While in Winston-Salem this week, our group had the opportunity to visit the Divinity School at Wake Forest University and dialogue with Bill Leonard, the dean of the school. The div school at WFU is one of the best of the new theological schools related to the Cooperative Baptist Fellowship. It combines the advantages of a classical university-related theological curriculum with a commitment to training ministers for the church. Actually, North Carolina is greatly blessed with theological schools! In addition to the one at Wake Forest, there are divinity schools at Campbell University and Gardner-Webb University as well as a Baptist House at Duke Divinity School. I applaud what these schools are doing and the training they are providing not just for North Carolina students, but those from other states as well. These schools also provide a number of full-time and part-time staff members for churches in the state.
On the other hand, what about those states that are not so blessed? How can we provide theological training for those who are already serving churches (many with day jobs and families) but can't commute to a divinity school? We urgently need new models for theological education. These new models would not replace the quality programs offered by Wake Forest, Duke, McAfee, et al., but they would serve a constituency of students and churches who are underserved at this point.
In the interest of full disclosure, I need to say that I serve part-time as the director for the Central Baptist Seminary center in Murfreesboro, Tennessee. We are providing classes for men and women who are employed full-time (one as a pastor), are serving in local churches, and have settled families. They attend classes taught on Friday nights and all day Saturday by professors from the main campus in Shawnee,Kansas, as well as by adjunct instructors from middle Tennessee. Even so, I don't think that the "teaching church seminary" approach offered by CBTS is the only alternative model (although it is a good one).
Whatever is done, the following components are important:
1. Obtain qualified and gifted instructors. I believe that there is a place for "itinerant theologians" who will pack up their bags and go where the students are. There are just so many positions available in seminaries today, and some quality people have not found teaching positions. Perhaps we need to encourage churches to hire these people in part-time staff positions and free them up to teach as adjunct professors. We have some good pastor-theologians in our midst who have much to offer.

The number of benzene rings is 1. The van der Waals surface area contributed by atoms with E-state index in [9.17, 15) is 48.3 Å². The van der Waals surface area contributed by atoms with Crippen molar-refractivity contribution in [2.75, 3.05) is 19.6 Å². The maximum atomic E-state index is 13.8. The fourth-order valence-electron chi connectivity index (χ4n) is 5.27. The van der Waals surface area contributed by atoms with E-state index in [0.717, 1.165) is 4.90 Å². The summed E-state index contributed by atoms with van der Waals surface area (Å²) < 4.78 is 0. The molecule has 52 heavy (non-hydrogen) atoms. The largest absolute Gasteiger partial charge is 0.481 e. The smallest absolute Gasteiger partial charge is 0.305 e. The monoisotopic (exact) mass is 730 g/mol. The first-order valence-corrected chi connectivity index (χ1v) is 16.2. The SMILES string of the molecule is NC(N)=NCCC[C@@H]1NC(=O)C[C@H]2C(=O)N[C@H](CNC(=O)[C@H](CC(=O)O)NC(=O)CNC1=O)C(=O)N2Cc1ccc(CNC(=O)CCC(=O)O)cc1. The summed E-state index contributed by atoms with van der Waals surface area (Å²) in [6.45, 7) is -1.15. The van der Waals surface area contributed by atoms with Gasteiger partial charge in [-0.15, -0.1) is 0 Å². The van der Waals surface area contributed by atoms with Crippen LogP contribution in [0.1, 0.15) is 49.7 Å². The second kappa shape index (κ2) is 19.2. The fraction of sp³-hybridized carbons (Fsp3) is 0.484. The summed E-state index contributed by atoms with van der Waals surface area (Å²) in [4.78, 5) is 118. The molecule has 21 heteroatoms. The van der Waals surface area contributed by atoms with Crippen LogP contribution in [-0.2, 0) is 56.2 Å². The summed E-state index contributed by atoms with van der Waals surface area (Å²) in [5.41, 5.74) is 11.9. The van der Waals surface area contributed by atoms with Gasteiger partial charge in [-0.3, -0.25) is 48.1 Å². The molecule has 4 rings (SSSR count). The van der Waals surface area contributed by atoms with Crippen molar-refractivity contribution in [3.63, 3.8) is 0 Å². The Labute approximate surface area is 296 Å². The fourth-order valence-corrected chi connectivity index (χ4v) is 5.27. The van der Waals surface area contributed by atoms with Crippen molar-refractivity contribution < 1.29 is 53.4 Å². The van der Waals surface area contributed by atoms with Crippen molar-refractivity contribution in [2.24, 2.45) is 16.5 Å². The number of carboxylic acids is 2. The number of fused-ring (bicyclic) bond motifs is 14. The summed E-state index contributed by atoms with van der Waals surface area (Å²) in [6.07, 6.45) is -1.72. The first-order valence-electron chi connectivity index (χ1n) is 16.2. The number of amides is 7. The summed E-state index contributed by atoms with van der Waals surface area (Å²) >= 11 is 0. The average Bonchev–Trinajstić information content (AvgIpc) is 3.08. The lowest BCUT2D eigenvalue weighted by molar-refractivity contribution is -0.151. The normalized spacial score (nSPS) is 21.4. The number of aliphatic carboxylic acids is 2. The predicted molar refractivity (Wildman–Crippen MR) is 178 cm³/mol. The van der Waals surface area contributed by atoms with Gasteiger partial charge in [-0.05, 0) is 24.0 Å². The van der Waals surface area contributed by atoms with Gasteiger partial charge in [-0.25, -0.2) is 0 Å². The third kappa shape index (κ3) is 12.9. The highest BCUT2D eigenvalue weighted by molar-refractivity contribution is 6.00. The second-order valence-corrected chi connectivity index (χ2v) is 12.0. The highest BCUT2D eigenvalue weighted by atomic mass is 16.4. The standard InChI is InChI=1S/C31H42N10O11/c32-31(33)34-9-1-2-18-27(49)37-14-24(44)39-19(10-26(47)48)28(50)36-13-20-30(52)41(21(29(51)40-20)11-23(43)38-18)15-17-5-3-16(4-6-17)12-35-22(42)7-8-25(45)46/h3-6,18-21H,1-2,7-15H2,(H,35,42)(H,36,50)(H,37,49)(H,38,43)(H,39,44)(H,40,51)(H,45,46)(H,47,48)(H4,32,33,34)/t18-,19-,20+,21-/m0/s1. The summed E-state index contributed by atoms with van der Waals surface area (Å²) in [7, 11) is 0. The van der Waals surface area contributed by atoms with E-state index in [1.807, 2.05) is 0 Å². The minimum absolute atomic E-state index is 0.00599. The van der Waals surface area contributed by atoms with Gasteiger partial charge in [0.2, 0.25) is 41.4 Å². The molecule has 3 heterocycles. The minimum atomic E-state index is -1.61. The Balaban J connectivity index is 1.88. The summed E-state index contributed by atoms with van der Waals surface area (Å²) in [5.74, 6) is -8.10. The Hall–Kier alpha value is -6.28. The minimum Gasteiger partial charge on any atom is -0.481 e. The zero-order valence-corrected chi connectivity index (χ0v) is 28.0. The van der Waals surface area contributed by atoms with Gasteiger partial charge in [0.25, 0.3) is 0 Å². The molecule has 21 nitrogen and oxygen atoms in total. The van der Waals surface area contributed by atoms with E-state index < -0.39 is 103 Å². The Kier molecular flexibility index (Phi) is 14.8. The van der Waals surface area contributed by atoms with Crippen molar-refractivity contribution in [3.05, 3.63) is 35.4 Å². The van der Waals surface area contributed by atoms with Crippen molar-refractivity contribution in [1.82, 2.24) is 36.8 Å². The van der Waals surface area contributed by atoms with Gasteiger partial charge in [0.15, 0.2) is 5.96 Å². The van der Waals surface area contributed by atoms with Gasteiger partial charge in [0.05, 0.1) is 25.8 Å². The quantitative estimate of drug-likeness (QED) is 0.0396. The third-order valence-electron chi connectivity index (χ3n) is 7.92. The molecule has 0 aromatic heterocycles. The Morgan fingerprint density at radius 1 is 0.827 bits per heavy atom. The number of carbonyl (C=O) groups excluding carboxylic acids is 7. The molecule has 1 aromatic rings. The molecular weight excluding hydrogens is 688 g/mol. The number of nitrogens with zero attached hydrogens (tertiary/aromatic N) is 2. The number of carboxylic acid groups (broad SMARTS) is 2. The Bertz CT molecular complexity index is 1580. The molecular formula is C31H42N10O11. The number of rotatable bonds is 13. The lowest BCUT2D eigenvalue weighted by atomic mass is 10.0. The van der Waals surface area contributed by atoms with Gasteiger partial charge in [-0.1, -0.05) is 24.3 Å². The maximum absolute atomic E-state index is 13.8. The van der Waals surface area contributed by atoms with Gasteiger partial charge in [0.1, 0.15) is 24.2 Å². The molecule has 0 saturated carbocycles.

2. Rethink "residency" requirements for students. Many theological seminaries now offer classes only two or three days a week on their main campuses. Most of their students are commuters; they find a parking place, attend classes, visit the library (hopefully), attend chapel (if convenient to their schedule), and leave to go home or to work. The students attending classes in Murfreesboro spend 11 hours together two or three weekends a month, so they have as much contact time with professors and fellow students as those who meet two or three classes once a week. Add to this the availability of rich resources online and e-mail communication. In light of these circumstances, what is the advantage to going to the main campus for classes?
3. Emphasize "just in time" theological reflection. Considering one's life and ministry in light of an expanding biblical and theological awareness is an important part of theological education. It is even more significant when one is already involved in a local church or community ministry and can build on established relationships and responsibilities. Students who have to relocate to another city to pursue their education must expend at least some time finding an appropriate place of ministry, establishing rapport with the congregation, and then "carving our their niche" before the learning can begin.
4. Build community. It takes more than a central site with bricks and mortar to build community. True konoinia is the gift of God that comes when people work, worship, and learn together. Such community can take in a fellowship hall, a classroom on the third floor of a church building, or in the commons room of an apartment complex.
With the failure rate of traditional seminaries growing (due to finances, lack of students, and capital commitments among other things) and churches calling out their own to serve, this is a good time to consider alternatives.